Buying To Live Or Invest? Here’s What You Should Know Buying To Live Or Invest? Here’s What You Should Know

Buying To Live Or Invest? Here’s What You Should Know

Whether you’re buying a new home to live in or looking to invest, today’s market offers good buying potential. Clearance rates continue to hover around 60%, which suggests that across the market, there’s currently less competition for properties than we’ve seen for the past couple of years at the start of spring.

For both owner occupiers and investors, a less competitive market may present the opportunity to get more “bang for buck” – either by purchasing a newer or larger property than they thought they’d be able to afford, or buying into a suburb that has previously been out of their reach from an affordability perspective.

Owner occupiers and investors certainly have a different set of criteria when assessing a property’s attractiveness. However, if you’ve only ever bought property to live in, you may find it difficult to evaluate a potential investment property in a rational, non-emotional way; similarly, someone who has only ever purchased investment properties may lack confidence in knowing whether a particular property is a good choice to buy and live in.

Considerations for owner occupiers

When it comes to finding a home for you and your family to live in, it’s important to assess potential properties in terms of how well they suit your family’s life stage and desired lifestyle.

Singles and couples will have very different priorities to a young family or downsizers – if you’re travelling to the CBD for work each day, proximity to public transport will make your daily commute easier; likewise, if you’re retired with grown children, being close to quality local schools isn’t likely to be important to you. If you’re buying to move in, it doesn’t make sense to pay a premium for aspects that aren’t important to you personally.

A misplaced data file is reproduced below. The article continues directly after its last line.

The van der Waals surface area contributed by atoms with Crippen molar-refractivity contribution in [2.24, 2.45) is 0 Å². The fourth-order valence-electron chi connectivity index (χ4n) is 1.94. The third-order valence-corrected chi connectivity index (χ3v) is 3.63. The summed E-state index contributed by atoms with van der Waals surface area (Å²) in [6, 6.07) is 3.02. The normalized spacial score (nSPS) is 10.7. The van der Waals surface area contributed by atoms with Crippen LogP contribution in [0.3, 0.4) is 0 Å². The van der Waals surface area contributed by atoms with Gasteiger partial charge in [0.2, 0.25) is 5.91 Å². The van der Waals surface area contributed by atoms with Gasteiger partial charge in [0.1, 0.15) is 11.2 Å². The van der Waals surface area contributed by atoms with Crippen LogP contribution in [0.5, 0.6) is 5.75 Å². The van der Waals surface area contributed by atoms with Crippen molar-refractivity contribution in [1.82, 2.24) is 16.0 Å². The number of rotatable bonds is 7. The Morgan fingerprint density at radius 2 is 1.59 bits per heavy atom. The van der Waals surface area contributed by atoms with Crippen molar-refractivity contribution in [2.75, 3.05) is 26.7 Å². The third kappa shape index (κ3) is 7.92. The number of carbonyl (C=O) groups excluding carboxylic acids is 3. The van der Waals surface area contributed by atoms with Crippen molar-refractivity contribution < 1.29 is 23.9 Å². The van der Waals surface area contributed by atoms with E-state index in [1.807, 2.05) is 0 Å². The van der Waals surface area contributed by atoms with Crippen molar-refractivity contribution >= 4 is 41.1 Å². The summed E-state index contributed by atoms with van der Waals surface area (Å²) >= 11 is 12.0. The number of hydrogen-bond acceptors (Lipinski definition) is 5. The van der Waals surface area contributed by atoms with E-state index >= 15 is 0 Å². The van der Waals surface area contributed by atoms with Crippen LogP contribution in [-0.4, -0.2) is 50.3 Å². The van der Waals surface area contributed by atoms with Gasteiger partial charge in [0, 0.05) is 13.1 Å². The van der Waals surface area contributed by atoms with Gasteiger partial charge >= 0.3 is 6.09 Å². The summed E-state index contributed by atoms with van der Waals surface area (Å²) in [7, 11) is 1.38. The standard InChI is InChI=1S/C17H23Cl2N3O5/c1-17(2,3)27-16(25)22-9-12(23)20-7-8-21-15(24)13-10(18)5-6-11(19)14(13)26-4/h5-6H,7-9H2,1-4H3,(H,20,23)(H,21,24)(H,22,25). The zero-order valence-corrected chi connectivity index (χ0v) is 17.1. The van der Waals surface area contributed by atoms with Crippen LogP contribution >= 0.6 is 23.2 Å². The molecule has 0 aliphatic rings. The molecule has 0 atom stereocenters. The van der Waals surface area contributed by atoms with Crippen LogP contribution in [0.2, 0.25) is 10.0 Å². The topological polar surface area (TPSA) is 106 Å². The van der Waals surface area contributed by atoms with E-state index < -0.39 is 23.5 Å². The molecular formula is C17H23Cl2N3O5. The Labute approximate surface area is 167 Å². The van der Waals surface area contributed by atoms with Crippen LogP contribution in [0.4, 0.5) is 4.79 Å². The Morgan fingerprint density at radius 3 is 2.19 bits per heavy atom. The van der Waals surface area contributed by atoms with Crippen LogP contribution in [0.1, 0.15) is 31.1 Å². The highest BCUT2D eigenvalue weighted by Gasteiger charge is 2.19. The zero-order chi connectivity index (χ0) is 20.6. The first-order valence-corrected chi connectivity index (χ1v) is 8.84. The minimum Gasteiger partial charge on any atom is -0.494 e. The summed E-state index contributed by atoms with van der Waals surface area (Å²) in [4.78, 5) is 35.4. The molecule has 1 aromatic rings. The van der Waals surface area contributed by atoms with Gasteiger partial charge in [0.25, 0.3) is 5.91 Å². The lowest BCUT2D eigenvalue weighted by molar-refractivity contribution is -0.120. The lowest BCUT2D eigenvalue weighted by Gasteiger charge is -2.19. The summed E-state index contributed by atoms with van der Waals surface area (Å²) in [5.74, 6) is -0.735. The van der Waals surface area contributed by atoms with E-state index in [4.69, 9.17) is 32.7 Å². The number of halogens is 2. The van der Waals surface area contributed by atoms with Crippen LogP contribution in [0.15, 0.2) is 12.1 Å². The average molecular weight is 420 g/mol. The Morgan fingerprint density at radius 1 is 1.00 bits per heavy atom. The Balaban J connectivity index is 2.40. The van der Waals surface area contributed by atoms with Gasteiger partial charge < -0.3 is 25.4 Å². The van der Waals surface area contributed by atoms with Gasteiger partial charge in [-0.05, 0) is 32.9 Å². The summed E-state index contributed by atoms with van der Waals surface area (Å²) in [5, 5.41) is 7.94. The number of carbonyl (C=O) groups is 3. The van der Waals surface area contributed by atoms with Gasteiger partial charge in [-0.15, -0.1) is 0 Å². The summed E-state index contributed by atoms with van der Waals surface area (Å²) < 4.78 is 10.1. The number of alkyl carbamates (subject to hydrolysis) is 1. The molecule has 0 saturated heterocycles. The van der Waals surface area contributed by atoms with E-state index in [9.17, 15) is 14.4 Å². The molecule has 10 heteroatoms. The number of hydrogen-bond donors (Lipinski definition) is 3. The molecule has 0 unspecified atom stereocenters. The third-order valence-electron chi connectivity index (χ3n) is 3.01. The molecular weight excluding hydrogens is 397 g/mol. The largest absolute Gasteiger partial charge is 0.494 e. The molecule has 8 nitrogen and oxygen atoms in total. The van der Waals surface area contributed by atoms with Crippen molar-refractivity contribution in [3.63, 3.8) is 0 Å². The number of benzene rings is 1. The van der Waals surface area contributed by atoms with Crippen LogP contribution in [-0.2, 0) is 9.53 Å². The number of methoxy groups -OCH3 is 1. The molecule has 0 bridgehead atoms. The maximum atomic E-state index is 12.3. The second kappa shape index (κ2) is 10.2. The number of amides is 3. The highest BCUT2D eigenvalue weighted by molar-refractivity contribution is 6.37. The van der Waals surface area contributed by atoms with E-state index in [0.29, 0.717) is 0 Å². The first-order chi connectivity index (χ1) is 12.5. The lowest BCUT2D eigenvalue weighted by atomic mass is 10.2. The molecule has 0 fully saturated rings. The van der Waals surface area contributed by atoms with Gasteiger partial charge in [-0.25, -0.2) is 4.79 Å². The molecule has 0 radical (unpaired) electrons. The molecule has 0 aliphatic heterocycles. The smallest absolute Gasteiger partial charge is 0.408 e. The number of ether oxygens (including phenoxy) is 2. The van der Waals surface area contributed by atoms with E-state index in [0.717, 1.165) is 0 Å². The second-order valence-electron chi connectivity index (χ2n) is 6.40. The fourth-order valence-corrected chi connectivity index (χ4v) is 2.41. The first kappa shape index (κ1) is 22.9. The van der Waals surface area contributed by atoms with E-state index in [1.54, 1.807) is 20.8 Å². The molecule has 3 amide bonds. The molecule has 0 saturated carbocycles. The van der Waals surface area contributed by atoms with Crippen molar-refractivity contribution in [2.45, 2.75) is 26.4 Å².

Further, if you’re planning to live in the property long-term and lifestyle is your major driver, capital growth is a less important consideration. Obviously, you want your home to appreciate in value, but if you’re buying because you love the house and the area, you don’t need to do as much local research as you might when buying an investment property.

Considerations for investors

Investing in property requires a significant financial outlay, so if you’re considering buying an investment property, you really must do your research. As an investor, your number one priority should be the return on investment you expect to receive for your rental.

Savvy investors will look to buy a rental property that appeals to as many different buyer groups as possible. Good access to transport, shopping and educational facilities (childcare, schools and universities) are aspects that are universally attractive, however, it’s important to understand the specific population demographics of the areas you’re considering buying in.

You should also look at rental supply, demand and vacancy rates as reliable indicators of the strength of the rental market in that suburb. Often, these factors may lead you to buy an investment property in an area you haven’t spent much time in, or personally wouldn’t choose to live in.

Whether you’re looking for a new home to live in or to start or expand your investment property portfolio, the team at Greg Hocking can help. We understand the local market and can provide suburb-specific advice to help you find the right property at the right price. Contact your local office today for more information.